Connecting Communities and Science at American Geophysical Union 2020
Environmental pollution is not experienced equally in the United States: Low-income communities and communities of color face disproportionately high levels of toxic air pollution and other environmental hazards. What’s more, these communities are also more vulnerable to the health impacts of that pollution due to other social conditions they experience, such as living in underserved neighborhoods, encountering racial discrimination and segregation, and having a lower socioeconomic status. The compounding effects of social and environmental stressors on people’s health is known as cumulative impacts.
Researchers are now better able to characterize the cumulative impacts of environmental hazards—thanks to available geospatial data, new analytical methods, and, importantly, advocacy driven by the impacted communities. At the same time, decision makers are being called upon more and more to collect data, assess impacts, and address environmental health disparities.
At the American Geophysical Union’s virtual 2020 annual meeting, NRDC and the Union of Concerned Scientists co-convened a panel to connect researchers, communities, and decision makers to discuss how scientific evidence can be leveraged for policy solutions. Panel participants included community representatives from Centreville Citizens for Change, Concerned Pastors for Social Action, Delaware Concerned Residents for Environmental Justice, Environmental Justice Health Alliance for Chemical Policy Reform, Equity Legal Services, Lideres Campesinas, Metropolitan St. Louis Equal Housing & Opportunity Council, Newark Education Workers Caucus, and Newark Water Coalition.
The panel, “Science to Action: Understanding and Addressing the Community Health Disparities Resulting from Air Pollution and Other Environmental Risk Factors,” consisted of eight presentations that explored cumulative impacts data and policy solutions; the interdisciplinary nature of the environmental justice movement; pollution disparities along the lines of race and class; transparency in environmental data; and more. These sessions brought together communities, scientists, and state agencies, offering a more collaborative way forward to advance environmental justice.
The presentations can be found below, as well as on this UCS YouTube playlist.
Exploring the Intersection Between Social Vulnerability and Access to Clean Air, Safe Water, and Chemical-Free Environments
In “Unstable Ground,” we explore how communities with high social vulnerabilities are systemically denied the right to clean air, safe drinking water, and environments free of toxic chemicals. We examine the bedrock environmental laws that were established to preserve natural resources and protect all people in the United States—and the ways in which, without specific mechanisms in place to correct for structural inequities built on race and class, the benefits of these laws are not conferred equally in practice.
Kristi Pullen Fedinick, interim chief science advisor and senior scientist at NRDC
NRDC’s partner organizations
Concerned Pastors for Social Action
Environmental Justice Health Alliance for Chemical Policy Reform
Newark Education Workers Caucus
Newark Water Coalition
Cumulative Impacts Analysis in Maryland’s Environmental Permitting and Enforcement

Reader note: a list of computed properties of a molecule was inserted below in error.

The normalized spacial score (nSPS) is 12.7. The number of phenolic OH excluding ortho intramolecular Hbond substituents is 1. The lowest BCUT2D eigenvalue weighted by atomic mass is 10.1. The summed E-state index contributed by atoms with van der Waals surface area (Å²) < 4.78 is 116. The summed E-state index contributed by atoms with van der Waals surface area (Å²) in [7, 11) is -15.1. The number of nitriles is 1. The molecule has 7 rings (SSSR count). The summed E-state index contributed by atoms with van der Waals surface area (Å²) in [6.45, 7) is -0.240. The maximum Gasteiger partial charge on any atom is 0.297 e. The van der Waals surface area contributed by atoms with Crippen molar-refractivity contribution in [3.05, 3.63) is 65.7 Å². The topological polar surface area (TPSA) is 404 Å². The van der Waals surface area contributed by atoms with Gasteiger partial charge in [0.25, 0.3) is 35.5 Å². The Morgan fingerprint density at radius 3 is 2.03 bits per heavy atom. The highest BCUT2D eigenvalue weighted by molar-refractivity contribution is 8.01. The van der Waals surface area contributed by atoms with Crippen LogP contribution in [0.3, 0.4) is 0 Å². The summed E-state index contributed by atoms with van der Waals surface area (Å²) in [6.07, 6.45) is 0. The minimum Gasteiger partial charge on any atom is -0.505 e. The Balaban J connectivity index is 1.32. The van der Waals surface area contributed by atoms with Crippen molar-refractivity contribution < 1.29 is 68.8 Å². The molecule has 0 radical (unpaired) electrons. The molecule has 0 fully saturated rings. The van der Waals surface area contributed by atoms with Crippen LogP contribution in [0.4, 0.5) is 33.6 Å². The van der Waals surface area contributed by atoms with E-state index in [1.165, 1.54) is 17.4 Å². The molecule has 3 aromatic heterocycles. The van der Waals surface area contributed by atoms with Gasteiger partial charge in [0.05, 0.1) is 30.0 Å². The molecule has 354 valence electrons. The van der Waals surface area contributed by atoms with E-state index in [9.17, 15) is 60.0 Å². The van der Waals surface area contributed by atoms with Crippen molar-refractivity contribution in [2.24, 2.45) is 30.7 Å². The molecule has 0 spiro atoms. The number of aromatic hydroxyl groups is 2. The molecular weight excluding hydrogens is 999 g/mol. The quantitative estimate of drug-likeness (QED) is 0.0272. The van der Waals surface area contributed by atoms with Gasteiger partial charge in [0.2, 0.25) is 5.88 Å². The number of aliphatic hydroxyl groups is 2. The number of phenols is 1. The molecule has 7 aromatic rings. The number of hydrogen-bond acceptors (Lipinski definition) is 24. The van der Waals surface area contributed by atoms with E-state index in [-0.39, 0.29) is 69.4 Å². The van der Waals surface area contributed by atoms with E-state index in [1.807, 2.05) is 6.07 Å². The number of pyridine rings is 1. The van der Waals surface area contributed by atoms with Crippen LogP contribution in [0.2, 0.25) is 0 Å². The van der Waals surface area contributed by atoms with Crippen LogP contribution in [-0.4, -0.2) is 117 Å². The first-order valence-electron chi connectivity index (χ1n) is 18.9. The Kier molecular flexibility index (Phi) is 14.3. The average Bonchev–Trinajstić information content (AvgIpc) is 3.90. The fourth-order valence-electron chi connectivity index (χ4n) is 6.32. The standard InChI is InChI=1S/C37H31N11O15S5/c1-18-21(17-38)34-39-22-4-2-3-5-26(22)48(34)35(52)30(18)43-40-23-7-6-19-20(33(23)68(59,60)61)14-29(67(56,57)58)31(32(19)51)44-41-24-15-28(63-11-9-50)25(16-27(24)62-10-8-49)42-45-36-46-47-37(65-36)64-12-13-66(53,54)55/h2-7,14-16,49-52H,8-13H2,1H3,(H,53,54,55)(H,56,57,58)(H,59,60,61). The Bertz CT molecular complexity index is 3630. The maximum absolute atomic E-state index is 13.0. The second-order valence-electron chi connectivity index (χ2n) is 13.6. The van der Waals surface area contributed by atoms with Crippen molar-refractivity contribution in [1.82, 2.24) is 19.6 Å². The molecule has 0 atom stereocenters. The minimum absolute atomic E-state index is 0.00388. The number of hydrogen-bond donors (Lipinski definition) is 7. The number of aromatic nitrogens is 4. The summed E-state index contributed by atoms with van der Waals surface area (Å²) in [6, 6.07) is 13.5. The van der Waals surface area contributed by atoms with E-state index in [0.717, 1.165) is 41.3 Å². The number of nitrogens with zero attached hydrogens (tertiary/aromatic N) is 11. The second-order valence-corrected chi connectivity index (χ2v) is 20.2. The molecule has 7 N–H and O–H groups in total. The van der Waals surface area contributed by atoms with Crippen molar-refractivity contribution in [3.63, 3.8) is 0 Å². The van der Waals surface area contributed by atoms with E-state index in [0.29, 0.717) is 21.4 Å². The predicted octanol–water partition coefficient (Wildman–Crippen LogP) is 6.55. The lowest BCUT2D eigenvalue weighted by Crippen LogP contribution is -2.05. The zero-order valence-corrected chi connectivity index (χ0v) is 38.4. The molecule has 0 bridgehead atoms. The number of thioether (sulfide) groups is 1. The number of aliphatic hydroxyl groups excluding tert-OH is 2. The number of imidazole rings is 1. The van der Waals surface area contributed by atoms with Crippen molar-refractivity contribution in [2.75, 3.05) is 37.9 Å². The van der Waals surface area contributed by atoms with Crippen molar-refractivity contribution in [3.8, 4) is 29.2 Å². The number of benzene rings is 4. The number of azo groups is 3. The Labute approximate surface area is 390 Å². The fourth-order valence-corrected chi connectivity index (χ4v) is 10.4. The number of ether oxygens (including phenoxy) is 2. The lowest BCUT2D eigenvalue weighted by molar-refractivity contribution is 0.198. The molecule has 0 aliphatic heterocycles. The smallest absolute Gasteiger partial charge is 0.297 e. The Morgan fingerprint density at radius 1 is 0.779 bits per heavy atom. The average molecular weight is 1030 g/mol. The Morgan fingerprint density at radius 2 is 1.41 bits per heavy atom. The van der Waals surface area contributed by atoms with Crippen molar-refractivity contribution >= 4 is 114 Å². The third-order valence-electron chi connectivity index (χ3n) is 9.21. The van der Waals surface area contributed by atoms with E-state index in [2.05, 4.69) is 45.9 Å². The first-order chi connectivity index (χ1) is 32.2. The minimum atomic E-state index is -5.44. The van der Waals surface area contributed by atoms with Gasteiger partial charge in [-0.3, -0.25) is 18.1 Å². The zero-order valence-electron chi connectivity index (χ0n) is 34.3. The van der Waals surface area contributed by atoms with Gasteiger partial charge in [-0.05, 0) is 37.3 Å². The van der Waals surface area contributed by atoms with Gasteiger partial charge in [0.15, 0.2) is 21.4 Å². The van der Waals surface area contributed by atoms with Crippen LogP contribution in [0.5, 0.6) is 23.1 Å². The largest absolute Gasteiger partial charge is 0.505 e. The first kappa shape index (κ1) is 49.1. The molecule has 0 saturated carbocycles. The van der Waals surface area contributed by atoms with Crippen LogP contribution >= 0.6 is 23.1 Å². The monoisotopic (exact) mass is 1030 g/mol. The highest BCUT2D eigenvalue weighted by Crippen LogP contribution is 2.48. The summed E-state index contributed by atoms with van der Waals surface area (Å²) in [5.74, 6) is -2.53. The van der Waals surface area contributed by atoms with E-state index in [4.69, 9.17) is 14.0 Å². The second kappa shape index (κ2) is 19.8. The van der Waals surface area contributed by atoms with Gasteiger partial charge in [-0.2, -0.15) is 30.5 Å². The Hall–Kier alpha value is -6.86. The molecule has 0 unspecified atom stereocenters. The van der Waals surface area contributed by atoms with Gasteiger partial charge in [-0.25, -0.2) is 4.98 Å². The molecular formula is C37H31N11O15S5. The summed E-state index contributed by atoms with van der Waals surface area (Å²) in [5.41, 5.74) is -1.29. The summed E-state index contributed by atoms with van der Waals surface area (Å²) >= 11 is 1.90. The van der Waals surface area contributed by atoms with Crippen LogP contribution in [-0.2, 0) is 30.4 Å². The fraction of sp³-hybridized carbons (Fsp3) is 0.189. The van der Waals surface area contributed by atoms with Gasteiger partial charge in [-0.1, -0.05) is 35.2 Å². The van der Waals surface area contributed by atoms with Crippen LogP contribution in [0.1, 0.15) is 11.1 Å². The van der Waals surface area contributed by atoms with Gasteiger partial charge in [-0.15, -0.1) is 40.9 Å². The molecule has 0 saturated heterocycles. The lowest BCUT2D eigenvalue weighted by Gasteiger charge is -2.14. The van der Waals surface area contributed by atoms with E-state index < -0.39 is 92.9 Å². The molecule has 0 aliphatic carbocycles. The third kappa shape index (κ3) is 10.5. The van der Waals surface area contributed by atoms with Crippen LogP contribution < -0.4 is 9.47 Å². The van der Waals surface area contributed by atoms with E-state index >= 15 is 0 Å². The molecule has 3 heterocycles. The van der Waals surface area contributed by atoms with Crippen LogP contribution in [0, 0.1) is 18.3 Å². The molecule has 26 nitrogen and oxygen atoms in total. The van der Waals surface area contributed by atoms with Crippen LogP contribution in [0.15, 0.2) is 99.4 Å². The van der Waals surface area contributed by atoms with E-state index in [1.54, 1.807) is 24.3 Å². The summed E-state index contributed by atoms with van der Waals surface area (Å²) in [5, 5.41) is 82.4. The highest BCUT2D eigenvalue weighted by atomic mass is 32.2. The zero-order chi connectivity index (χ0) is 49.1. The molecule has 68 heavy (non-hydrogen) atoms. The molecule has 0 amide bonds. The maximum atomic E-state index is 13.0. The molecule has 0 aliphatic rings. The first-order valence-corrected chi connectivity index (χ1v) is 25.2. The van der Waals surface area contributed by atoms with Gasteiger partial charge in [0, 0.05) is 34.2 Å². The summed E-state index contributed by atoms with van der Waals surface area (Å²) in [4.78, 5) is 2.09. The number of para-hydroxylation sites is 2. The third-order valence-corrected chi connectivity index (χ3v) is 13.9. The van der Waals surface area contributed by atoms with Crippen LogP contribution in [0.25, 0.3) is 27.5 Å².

In this session, we explore the environmental challenges affecting Maryland’s communities, which have long grappled with heavy industrial activity sited near residential neighborhoods. We showcase efforts led by public health experts and advocates to incorporate a cumulative impacts analysis—that is, an analysis that considers the ways in which environmental and social stressors compound one another—into regulatory decision-making. One such effort is a statewide environmental justice screening tool that would provide more comprehensive data on cumulative burdens and that could guide agencies to focus monitoring and enforcement in the most impacted neighborhoods.
Darya Minovi, MPH, policy analyst at the Center for Progressive Reform
Bridging Science and Advocacy to Address Environmental Justice in Delaware
In “Environmental Justice for Delaware,” we examine the efforts of the Delaware Environmental Justice Community Partnership, a collaboration between community residents, environmental and social groups, state agencies, and elected officials to address environmental justice issues across the state of Delaware. The partnership formed following a report, coauthored by community groups, that highlighted the health risks for communities situated along Delaware’s industrial corridor. That report found that people of color and low-income people in Delaware faced greater health risks than white and more affluent Delaware communities due to their proximity to polluting industrial facilities and hazardous waste sites. This session explores the organizing principles and policy solutions sought by the partnership, which was founded with the understanding that a collective, collaborative effort would be the most effective way to advance environmental justice.
Octavia “Penny” Dryden, partner at Delaware Concerned Residents for Environmental Justice and executive director at Community Housing and Empowerment Connections and its Delaware Environmental Justice Community Partnership
Members of the Delaware Environmental Justice Community Partnership
Clean Air Council
Community Housing and Empowerment Connections
Delaware Concerned Residents for Environmental Justice
Delaware Department of Natural Resources and Environmental Control
Delaware Department of Transportation
Delaware Division of Public Health
Minority Workforce Development Coalition
New Castle County, Delaware
Sierra Club, Delaware Chapter
Socially Responsible Agriculture Project
Sussex Health Environmental Outreach Program
Advancing Air Quality Monitoring in Environmental Justice Communities of the South Coast Air Basin, California